During the Battle of France, 10 May to 25 June 1940, the RAF Blenheim IVs and Fairey Battle Mk. Is suffered crippling losses at the hands of the Luftwaffe, and both aircraft were withdrawn from further front line combat. Seven-hundred and thirty-nine Fairey Battle aircraft were shipped to Canada, where five-hundred and forty were assigned as trainers at Bombing and Gunnery Schools. This has been fully recorded in my history of No. 9 Bombing and Gunnery School at Mont Joli, Quebec, where over one-hundred Fairey Battles flew. It became obvious to the RAF that the Blenheim Mk. IVs could not survive unless they had a fighter escort protection, and that was not always possible. When fighter escort was unavailable, daylight Blenheim operations were abandoned if the cloud cover was less than seven tenths. Another problem were the propellers which could not be feathered in flight, and the wind milling effect added drag to the wing and made the bomber difficult to control. The Blenheim IVs were best at night attacks against German occupied ports and installations in the British frantic attempts to disrupt the German planned invasion of the United Kingdom.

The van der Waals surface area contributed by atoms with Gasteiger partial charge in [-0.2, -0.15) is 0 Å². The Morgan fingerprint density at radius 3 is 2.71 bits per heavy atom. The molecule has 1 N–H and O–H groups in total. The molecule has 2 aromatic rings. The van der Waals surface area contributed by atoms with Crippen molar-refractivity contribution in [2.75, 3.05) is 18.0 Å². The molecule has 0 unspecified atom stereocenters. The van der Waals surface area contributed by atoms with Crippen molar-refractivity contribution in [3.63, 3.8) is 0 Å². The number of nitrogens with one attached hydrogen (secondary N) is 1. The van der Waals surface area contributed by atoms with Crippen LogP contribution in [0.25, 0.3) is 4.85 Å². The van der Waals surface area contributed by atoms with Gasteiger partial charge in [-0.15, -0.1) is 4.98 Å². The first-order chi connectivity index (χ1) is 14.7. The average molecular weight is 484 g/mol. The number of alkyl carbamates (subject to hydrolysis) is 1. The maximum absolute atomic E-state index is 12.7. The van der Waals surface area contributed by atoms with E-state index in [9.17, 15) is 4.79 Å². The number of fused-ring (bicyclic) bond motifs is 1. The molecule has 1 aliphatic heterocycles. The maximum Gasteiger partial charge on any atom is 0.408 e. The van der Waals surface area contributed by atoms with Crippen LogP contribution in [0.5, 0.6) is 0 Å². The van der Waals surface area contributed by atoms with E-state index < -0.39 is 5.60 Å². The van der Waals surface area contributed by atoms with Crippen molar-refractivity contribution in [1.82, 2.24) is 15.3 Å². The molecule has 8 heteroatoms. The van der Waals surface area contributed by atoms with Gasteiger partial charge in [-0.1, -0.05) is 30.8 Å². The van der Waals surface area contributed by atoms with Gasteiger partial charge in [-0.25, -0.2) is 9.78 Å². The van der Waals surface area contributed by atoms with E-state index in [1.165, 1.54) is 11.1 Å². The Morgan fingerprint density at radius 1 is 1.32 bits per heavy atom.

The German magazine Der Adler [The Eagle] was published before and during the Second World War, the main purpose was to publicize the growing might of the Luftwaffe to Europe. From 1939 to 1942, the magazine was also published in English, specifically designed to encourage the isolationism in the United States of America, and emphasizing the world airpower of Nazi Germany. Another German magazine appeared in 1940, titled Signal, it was supervised by Goebbels’s Ministry of Propaganda and published in twenty-five languages. Today this magazine is a living record of Nazi Germany in a highly illustrated format of colour and B & W photos, line graphs, drawings, and persuasive colour war paintings. Many Nazi magazines used different German artists and I consider the work of Hans Liska to be the finest. He served at the front lines along side the German troops and captured in sketches and water colours stunning images of the German forces in live action. [Look at his art online today] His paintings are in fact an historical document which is now becoming a great source for students and aircraft enthusiasts alike. Der Adler was a mix of straight war reporting and Nazi propaganda showing Goering’s Luftwaffe dominated the skies over Europe, and for the first two years Germany in fact did just that.